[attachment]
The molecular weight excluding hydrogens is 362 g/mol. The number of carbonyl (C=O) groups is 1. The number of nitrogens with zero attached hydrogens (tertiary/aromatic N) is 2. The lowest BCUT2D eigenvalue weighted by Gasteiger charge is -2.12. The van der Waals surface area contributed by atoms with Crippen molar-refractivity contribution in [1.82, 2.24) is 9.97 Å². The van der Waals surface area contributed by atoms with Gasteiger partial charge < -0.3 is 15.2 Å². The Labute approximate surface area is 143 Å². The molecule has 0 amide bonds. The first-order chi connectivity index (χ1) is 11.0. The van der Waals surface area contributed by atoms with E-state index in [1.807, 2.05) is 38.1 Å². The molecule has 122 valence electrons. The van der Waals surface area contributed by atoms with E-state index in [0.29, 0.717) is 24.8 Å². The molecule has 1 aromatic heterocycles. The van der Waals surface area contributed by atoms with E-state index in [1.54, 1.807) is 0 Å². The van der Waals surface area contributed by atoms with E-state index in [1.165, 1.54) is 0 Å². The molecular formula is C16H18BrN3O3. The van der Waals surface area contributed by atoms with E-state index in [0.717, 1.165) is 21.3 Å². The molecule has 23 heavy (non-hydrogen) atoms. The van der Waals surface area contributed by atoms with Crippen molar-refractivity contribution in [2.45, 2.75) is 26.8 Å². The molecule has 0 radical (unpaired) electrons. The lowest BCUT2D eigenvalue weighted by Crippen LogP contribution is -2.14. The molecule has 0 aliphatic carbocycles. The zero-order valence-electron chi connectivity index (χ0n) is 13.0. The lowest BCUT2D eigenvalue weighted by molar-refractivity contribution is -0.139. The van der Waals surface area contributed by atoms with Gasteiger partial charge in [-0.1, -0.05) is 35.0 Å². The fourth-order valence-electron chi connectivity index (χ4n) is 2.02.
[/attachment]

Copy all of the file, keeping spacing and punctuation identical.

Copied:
The molecular weight excluding hydrogens is 362 g/mol. The number of carbonyl (C=O) groups is 1. The number of nitrogens with zero attached hydrogens (tertiary/aromatic N) is 2. The lowest BCUT2D eigenvalue weighted by Gasteiger charge is -2.12. The van der Waals surface area contributed by atoms with Crippen molar-refractivity contribution in [1.82, 2.24) is 9.97 Å². The van der Waals surface area contributed by atoms with Gasteiger partial charge < -0.3 is 15.2 Å². The Labute approximate surface area is 143 Å². The molecule has 0 amide bonds. The first-order chi connectivity index (χ1) is 11.0. The van der Waals surface area contributed by atoms with E-state index in [1.807, 2.05) is 38.1 Å². The molecule has 122 valence electrons. The van der Waals surface area contributed by atoms with E-state index in [0.29, 0.717) is 24.8 Å². The molecule has 1 aromatic heterocycles. The van der Waals surface area contributed by atoms with E-state index in [1.54, 1.807) is 0 Å². The van der Waals surface area contributed by atoms with E-state index in [1.165, 1.54) is 0 Å². The molecular formula is C16H18BrN3O3. The van der Waals surface area contributed by atoms with E-state index in [0.717, 1.165) is 21.3 Å². The molecule has 23 heavy (non-hydrogen) atoms. The van der Waals surface area contributed by atoms with Crippen molar-refractivity contribution in [2.45, 2.75) is 26.8 Å². The molecule has 0 radical (unpaired) electrons. The lowest BCUT2D eigenvalue weighted by Crippen LogP contribution is -2.14. The molecule has 0 aliphatic carbocycles. The zero-order valence-electron chi connectivity index (χ0n) is 13.0. The lowest BCUT2D eigenvalue weighted by molar-refractivity contribution is -0.139. The van der Waals surface area contributed by atoms with Gasteiger partial charge in [-0.1, -0.05) is 35.0 Å². The fourth-order valence-electron chi connectivity index (χ4n) is 2.02.